icon_uk: (Robin Joker Another day....)
[personal profile] icon_uk
As promised, this is the second mega-posting to celebrate the end of "Dude(s) in Distress Week", dealing with published images... (This is sort of a "Greatest Hits", as much of it has been posted before)

The history of the "Dude in Distress" in graphical literature is a long and noble one... there are probably medieval woodcuts showing that sort of thing, but as that slightly predates most of the usual area of scans_daily, we'll skip to something vaguely more recent... well, relatively speaking.

LOTS of scans under the cut, but I've used smallish thumbnails so as not to kill your broadband completely! Just stun it slightly...

Over a century of Dudes in Distress )
thehefner: (Hugo Strange)
[personal profile] thehefner
If I said, "Name a comic released in 1986 where a superhero loses his job, reputation, home, friends, and family due to the machinations of his brilliant, scheming arch-enemy, who knows the hero's secret identity," you'd probably say Daredevil: Born Again.

But a mere one month before the first issue of DD:BA was released, DC published Batman Annual #10, featuring a story which completely matches the description above. Because they were published so close together, I can only assume this was a coincidence. Both stories reflect something dark in the mid-80's atmosphere that could cause Frank Miller and Doug Moench to write two different stories with very similar themes.

While DD:BA is one of my all-time favorite comics, Moench's is starting to work its way up my list of favorite Batman tales. There are a couple notable differences between the two. One is that Bruce doesn't get driven to a mental breakdown, although Hugo certainly got close in his previous attempt, published three years earlier.

In that respect, this also feels like a story that Grant Morrison had in mind when he created Dr. Hurt and wrote Batman: R.I.P., comparisons to which become even more explicit in the story itself...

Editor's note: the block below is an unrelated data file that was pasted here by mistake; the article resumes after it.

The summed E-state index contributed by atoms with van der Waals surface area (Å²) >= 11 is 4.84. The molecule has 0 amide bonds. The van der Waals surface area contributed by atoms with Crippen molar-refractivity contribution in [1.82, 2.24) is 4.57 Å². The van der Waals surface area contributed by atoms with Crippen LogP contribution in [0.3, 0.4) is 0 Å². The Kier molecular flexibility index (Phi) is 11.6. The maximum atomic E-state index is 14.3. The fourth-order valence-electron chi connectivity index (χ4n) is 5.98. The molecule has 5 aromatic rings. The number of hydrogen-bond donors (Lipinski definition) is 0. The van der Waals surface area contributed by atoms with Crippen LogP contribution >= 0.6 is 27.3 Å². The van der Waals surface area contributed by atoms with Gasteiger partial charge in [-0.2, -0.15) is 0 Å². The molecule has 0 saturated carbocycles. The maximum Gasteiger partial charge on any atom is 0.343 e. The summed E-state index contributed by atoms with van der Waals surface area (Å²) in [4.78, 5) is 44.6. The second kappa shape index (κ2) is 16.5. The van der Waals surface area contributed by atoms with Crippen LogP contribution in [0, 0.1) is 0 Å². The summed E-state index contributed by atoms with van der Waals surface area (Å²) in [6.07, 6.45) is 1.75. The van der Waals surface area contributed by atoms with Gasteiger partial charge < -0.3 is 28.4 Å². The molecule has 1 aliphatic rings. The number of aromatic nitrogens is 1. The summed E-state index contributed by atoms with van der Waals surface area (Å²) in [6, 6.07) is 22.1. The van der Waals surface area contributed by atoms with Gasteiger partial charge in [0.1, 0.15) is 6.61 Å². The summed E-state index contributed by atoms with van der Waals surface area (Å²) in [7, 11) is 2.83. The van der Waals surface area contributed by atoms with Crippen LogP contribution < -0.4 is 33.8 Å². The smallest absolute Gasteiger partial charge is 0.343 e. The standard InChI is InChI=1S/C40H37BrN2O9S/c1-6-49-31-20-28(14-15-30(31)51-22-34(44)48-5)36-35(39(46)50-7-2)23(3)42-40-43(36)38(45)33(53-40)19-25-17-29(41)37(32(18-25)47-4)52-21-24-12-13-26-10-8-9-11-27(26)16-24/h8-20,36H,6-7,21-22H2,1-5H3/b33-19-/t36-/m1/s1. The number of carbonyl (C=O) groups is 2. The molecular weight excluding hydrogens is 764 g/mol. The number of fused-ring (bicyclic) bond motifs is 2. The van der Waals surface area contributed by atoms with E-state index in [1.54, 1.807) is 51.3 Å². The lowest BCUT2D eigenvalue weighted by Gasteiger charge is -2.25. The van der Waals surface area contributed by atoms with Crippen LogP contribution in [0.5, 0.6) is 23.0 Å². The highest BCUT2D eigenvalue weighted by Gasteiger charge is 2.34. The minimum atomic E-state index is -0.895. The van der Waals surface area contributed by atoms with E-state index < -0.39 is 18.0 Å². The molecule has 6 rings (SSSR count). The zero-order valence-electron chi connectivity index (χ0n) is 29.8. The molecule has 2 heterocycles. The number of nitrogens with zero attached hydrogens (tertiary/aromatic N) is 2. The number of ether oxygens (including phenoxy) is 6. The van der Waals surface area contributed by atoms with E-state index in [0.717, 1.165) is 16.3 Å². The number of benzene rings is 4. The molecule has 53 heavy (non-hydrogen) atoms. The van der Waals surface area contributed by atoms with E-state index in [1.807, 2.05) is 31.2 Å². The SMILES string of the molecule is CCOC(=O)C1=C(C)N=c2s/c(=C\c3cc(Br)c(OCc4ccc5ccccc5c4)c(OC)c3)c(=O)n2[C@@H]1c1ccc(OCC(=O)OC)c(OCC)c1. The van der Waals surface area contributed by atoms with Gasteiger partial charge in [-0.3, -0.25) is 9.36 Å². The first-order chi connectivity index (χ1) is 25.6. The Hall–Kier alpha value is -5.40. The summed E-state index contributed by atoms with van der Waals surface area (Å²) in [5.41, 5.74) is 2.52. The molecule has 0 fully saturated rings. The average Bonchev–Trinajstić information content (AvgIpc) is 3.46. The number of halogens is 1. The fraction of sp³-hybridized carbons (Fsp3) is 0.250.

This cut goes down to the bone )

Coming up next: Batman: Prey.
icon_uk: (Robin Don Newton)
[personal profile] icon_uk
It was pointed out in the last part that Gene Colan's strengths lie in the eerie, weird and supernatural, rather than the more straightforwardly superheroic.

There is a degree of truth to this, Colan has an ability to make the strange seem real, give shadows depth and, for wont of a better term, personality which has never been matched. Technically, his superhero work is never less that excellent, but there are times when it just doesn't seem quite "right" for the genre.

Okay, when we left our brightly clad hero HERE , he was sneaking around his ex's house, had just been clonked unconscious and was looking all cutely vulnerable at the foot of a flight of stairs.

Dating the undead Pt 2 )
thehefner: (Default)
[personal profile] thehefner
Right off the bat (hurr), I should say this: I haven't read the entire two-and-a-half-year-long run of Gerry Conway's tenure on Detective Comics. Which makes this post kind of a problem, because it concerns a subplot that Conway ran through 'Tec and occasionally Batman too for at least a year, maybe more.

It's a storyline about political intrigue and corruption, of ghosts and paranoia, and the arc I present here is one that starts in a political rally and ends right in the Batcave itself. Even from the issues here, I can already tell this this was a sprawling tale compared to the tightness of Englehart's Strange Apparitions, from which it cribs extensively to the point of plagiarism at times, as you might be able to tell right away:






But for all that, it's still an intriguing Batman epic, one which has been lost in the shuffle of fan memory between O'Neill/Adams and Miller. If any of you have read the whole run, do chime in and let me know how it stands in your memory. And for those who haven't, let's take a look at subplot which most concerns the theme of these posts...


The Haunting of Boss Thorne 2: The Smell of Fear, behind the cut! )
icon_uk: (Default)
[personal profile] icon_uk
In the first Perfect Moment, we saw Dick announce his intention to give up being Robin to the Titans, these are his oldest friends and staunchest allies, people he trusts implicitly and shares a bond with.

Now comes the trickier part, telling his Dad..

Excuse me I think I got some dust in my eye... )
proteus_lives: (Default)
[personal profile] proteus_lives
Greetings True Believers! This panel from the Savage Sword of Conan #17 makes me laugh. Forget Dr. Drew or Ann Landers, if you need relationship advice or tips on dealing with wenches, you go to Conan of Cimmeria by Crom!

Suggested Tags:
char: conan the barbarian
title: the savage sword of conan
publisher: marvel comics
creator: roy thomas
creator: john buscema
creator: alfredo alcala

Read more... )

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